Sitting at a computer, it can be hard to imagine how humanity got to this point – how did a group of cavemen grunting and drawing wooly mammoths on cave walls become a group of angry relatives grunting and writing angry Facebook posts? The history of communication, and the development and evolution of writing instruments begins long before any of us were alive.
Sharpened stones, which were the writing tool of choice for cavemen, are widely considered the first writing instruments. Rather than writing letters and poems, however, the crude illustrations associated with cavemen represented everyday events – farming and hunting victories are two common examples. Eventually civilization progressed, and cave walls began to show their pitfalls.
As record keepers began developing symbols to represent words and phrases, a more portable means of communication was needed. Enter the clay tablet. Dating back to 8,500 B.C., merchants began using these tablets to represent quantities needed for trading and shipping. As symbols developed and became more complex, the first alphabet replaced pictographs between 1700 and 1500 B.C.
The Greeks are credited with creating the first example of writing with a pen and paper; using a stylus made of metal, bone, or ivory, scribes placed symbols on wax-coated tablets. Across the globe, other civilizations began using primitive writing utensils as well – early Egyptians, Romans, and Hebrews used papyrus and parchment paper. The Romans also created an early predecessor of the fountain pen by filling bamboo and marsh grass stems with writing fluid or ink.
The longevity of this early fountain pen was no match for the quill pen, however. Introduced around 700 A.D., feathers from geese, swans, crows, and even hawks were fashioned into writing utensils and dipped in ink. Quills had their disadvantages, though. A lengthy preparation time and inability to last a long time left inventors and writers alike looking for alternatives.
The invention of Johannes Gutenberg’s printing press allowed for the widespread distribution of paper goods such as manuscripts and books; this coincided with the evolution of various handwriting techniques, such as the Italian “running hand” (cursive.) As paper, ink, and handwriting evolved, the need for better writing equipment rose. Early attempts at fountain pens, such as Baltimore shoemaker Peregrin Williamson and British inventor John Scheffer were unsuccessful. Although John Jacob Parker invented the first self-filling fountain pen in 1831, it was plagued with design flaws.
Enter Lewis Waterman, and his 1884 fountain pen. Widely considered the first practical, mass-produced fountain pen, it gave writers the ability to carry around a pen with its own ink supply. Although early fountain pen models were plagued with spills and other pitfalls, the design emulated the hollowed out reeds and quill pens of previous generations.
With any new invention, a sea of copycats and imitations follows the initial discovery. Fountain pens were no different – but in this case, inventors had an opportunity to improve and tweak Waterman’s design. Patented in 1905 and introduced by the Parker Pen Co. in 1913, the “button filler” allowed for easier access to the ink reservoir. The lever filler, click filler, matchstick filler, and coin filler were soon to follow, and gave pen connoisseurs the opportunity to test different ink-filling mechanisms.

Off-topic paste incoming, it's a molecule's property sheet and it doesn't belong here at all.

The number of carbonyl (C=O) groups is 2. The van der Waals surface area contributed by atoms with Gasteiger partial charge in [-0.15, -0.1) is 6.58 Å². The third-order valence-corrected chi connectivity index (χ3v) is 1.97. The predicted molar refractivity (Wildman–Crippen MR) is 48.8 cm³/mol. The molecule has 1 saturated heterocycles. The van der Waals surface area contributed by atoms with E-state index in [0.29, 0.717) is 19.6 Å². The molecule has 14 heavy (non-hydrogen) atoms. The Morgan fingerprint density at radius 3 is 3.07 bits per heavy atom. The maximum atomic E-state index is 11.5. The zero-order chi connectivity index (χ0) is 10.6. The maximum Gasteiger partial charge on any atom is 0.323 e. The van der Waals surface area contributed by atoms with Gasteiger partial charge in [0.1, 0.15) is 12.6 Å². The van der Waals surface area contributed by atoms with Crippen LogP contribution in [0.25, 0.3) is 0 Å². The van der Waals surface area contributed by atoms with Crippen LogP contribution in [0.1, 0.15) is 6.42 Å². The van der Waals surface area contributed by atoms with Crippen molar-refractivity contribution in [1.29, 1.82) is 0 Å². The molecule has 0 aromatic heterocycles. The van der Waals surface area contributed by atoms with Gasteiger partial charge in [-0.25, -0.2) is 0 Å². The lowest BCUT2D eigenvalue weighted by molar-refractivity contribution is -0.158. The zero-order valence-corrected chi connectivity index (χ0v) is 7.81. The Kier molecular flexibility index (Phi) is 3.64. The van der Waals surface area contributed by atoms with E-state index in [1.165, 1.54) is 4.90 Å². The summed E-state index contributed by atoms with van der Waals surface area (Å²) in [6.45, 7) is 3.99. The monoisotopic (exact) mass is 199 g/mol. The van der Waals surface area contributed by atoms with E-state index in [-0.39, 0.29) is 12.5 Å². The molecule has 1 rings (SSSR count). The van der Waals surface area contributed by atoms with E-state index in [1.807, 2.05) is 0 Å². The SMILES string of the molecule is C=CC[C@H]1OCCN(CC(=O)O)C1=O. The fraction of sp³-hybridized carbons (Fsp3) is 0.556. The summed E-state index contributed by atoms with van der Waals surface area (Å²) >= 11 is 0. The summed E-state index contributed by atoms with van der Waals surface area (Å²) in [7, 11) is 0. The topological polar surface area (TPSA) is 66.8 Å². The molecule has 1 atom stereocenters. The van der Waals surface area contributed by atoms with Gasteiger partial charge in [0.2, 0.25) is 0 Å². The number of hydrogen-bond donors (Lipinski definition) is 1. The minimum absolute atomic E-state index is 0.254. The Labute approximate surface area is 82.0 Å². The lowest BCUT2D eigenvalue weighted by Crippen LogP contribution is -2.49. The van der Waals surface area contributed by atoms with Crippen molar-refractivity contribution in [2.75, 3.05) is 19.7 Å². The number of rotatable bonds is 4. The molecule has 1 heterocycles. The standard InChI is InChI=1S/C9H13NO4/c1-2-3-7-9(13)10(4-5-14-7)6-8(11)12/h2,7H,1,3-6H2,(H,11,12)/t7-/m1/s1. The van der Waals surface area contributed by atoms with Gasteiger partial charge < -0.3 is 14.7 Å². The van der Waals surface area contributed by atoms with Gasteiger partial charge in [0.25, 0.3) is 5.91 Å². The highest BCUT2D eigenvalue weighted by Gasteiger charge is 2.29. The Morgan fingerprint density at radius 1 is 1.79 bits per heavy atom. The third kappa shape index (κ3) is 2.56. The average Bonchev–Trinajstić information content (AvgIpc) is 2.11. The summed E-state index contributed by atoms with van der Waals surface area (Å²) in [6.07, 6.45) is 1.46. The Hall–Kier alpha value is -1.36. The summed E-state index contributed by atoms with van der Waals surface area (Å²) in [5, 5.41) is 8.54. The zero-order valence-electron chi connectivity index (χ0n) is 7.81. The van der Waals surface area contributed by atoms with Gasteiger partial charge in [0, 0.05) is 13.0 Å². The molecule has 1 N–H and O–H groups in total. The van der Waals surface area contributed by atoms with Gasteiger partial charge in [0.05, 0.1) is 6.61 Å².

Around 1950, an ink cartridge was introduced that was disposable, pre-filled, and made of glass or plastic. Although this invention was popular from the get-go, a new advancement overshadowed its success – the ballpoint pen.
Hungarian journalist Laszlo Biro invented the first ballpoint pen in 1938. Seeing how the ink on newspaper pages dried quickly, Biro decided to make a pen with a similar material; allowing for a quick drying, smudge-free writing experience.
Two companies, Reynolds and Eversharp, aimed to take the ballpoint pen market by storm. Their dreams were dashed, however, due to low quality and customer satisfaction. For most of the late 1940’s and early 1950’s, the ballpoint pen trend seemed to be a fad, and fountain pens surged in popularity once more. The asking price for a ballpoint pen dropped from $12.50 to less than a dollar due to high advertising costs and low quality products.
In 1954, the Parker Pen Co. introduced the Jotter, a ballpoint pen that wrote five times longer than other pens on the market, and had a variety of point sizes. In less than a year, Parker sold 3.5 million units. In 1957, Parker also introduced a popular tungsten carbide textured ball bearing in their pens. By this point, Eversharp was in deep financial trouble due to plummeting sales and sold their pen division to Parker Pen Co. Eversharp’s shares eventually ran dry in the 1960’s.
Although the 1940’s and 1950’s were a turbulent time for ballpoint pen manufacturers, French company BIC began selling pens around 1950. By the late 1950’s, BIC held 70 percent of the European market – in 1958, BIC bought 60 percent of New York based Waterman pens; ultimately buying the company in 1960. By this time, BIC was selling ballpoint pens in the United States for anywhere from $.29 to $.69. Today, BIC dominates the market – the BIC crystal pen sells millions of units per day.
Rollerball pens were first introduced to market in the 1980s. This instrument uses a mobile ball and liquid ink which is supposed to produce a smoother line than the ball point pen and be easier to control than the traditional fountain pen.
Simply put, although we take our writing utensils for granted, there was a time when sharpened sticks were the tool of choice. Overlooking the lengthy and complex history of writing utensils is a fallacy – every time you pick up a pen, you are holding thousands of years of human ingenuity in your hand.